Archive for May 21st, 2009

Yep.  I’m being treated as a non-PCO patient now.  Go figure.  Turns out my e2 level wasn’t 439, but it was high.  They like to see it under 50 at the Lupron Evaluation and mine was 93.  That’s three cycles in a row of elevated e2 at the LE.  Sigh.  So much for my Coke theory – I haven’t had a drop this cycle.  Now I’m going to drink one with wild abandon, darnit.  Starting now (or as soon as I finish this post).




Anyway, SuperDoc also noted that since I’m not acting all PCO and my reaction to the stims so far has been lackluster, we’re going to treat me as a non-PCO patient and see where that gets me.  SO, tonight I take 300 units Follistim & 75 of Luveris.  Tomorrow morning I drop my Lupron down to FIVE measely units (rock ON!). 

Return to the office for monitoring on Sunday as planned.


Game on!

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Yesterday turned out to be the “real” CD1, so I was able to go in for my LE today, as planned.  SuperDoc walked in, and I (ever the optimist), quipped, “You know, I think you should just cancel me now and save yourself a lot of time and trouble.”


“Well, you know, it all depends on your ovaries.  Are they going to cooperate today?”
“How should I know?  I don’t know anything about ovaries, you’re the one who went to medical school, after all.  You’re the one who should know something about ovaries.”

“I may know something about ovaries, but that doesn’t mean I know anything about your fickle ovaries.”


Hey, now.  Don’t go insulting my ovaries – they’re sensitive souls, you know!  Why, isn’t it bad enough that SuperDoc called them “goldilocks ovaries” last month?  They may just have overheard that remark and if they did… well, the backlash might not be pretty. 


SuperDoc peered at the ultrasound image of my left ovary – “Well that one looks fine…  and the right ovary… also looks good.  The thing is, your ovaries haven’t been acting PCO anymore.  I think that’s what’s been going on.”


“I’m cured!  The triplet pregnancy cured me!  It must have scared the heck out of those overly-perky ovaries and taught them a lesson!”


SuperDoc grumbled something incomprehensible, but the gerbil in my head was running furiously in his exercise wheel.  No, really.  This theory had some merit.  After all, I pointed out, I lost a ton of weight during and after my pregnancy. 


“How much weight did you lose?”
“About 50 pounds.”

“That is impressive.”


[to be fair, I actually lost 70, but I gained back 20… but I wasn’t about to admit that then and there]


SuperDoc continued to make non-commital grumbly noises, while looking through my chart on the computer.  He said we should be good to go with 75 units of Luveris and 225 units of Follistim starting tonight and we’ll see how these finicky ovaries of mine respond this time.   What happened to not insulting my ovaries within their hearing range?  Clearly he doesn’t understand their sensitive nature.  I’m back on Sunday for monitoring, bright and early.  Yee-haw!


“That is, unless my e2 comes back at 437 today.  Then I’m just a puzzle.”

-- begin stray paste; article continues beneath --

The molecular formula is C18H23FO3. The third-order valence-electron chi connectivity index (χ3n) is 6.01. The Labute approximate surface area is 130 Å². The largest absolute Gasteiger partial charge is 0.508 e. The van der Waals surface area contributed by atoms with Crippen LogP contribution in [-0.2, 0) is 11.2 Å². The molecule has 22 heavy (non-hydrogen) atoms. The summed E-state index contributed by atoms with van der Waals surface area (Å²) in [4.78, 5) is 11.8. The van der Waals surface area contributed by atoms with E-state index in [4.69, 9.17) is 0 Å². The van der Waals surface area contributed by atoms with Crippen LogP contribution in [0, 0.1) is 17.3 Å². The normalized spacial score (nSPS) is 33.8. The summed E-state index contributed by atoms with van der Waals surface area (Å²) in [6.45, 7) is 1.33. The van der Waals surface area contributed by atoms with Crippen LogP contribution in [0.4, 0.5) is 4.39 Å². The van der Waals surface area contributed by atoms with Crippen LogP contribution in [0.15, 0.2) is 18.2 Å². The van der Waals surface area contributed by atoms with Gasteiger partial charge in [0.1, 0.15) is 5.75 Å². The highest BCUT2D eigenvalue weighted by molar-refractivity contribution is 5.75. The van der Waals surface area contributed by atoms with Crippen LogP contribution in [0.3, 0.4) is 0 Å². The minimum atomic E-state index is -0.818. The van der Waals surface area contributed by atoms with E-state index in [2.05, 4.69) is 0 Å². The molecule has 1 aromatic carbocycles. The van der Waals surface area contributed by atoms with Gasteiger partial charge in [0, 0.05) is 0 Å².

“I don’t foresee that happening.  But you’re right; with you, we just never know.”


Yeah.  I’m all kinds of fun.  I think doctors must love puzzles though.  Wouldn’t it be boring if all cases were totally straight forward?  If they prescribed the same course of action for every patient, why, their jobs would be positively dull!  What would be the point of medical school, residency, fellowship and all the associated torture that goes along with those things?  I think doctors live for the “interesting” patients.  It’s the patients themselves that long to be “boring.”  “Interesting” is a distinction I could live without.  “Puzzle” is another.


But back to this cure.  I’m actually becoming more convinced of it the more I think about it.  Seriously!  One of the most common things that PCOS patients are told when they are diagnosed (if they are overweight) is that if they lose weight they may find a reduction, or even elimination of symptoms.  I lost 50 pounds fairly rapidly.  After I delivered my babies, I started getting regular periods, even while nursing three babies.  Every single month for thirteen months, I got a period.  For the first time in my life, I could predict exactly when my period would arrive with near to-the-minute accuracy. 


From my first ultrasound back at Ye Olde Fertility Clinic, I noticed that I didn’t have 30 follicles per ovary anymore in my antral follicle count.  In fact, I worried I was over-suppressed on the Lupron.  Further, I haven’t responded to the Follistim with my usual ridiculous overabundance of follicles – rather, I have produced lead follicles, something I was never capable of doing with my IUI cycles and something which is undesirable in an IVF cycle.  I attributed this to the Lupron, but even on a reduced dose of Lupron, and somewhat increased dose of Follistim …  no dice. 


The pieces all fit.  My infertility may not have been cured, but the PCOS?  Is she still alive and kicking?


I need a double blind controlled study.  So all you PCOS patients out there – how about you sign up for a triplet pregnancy and see if your PCOS is cured, okay?


Get right on that, won’t you?

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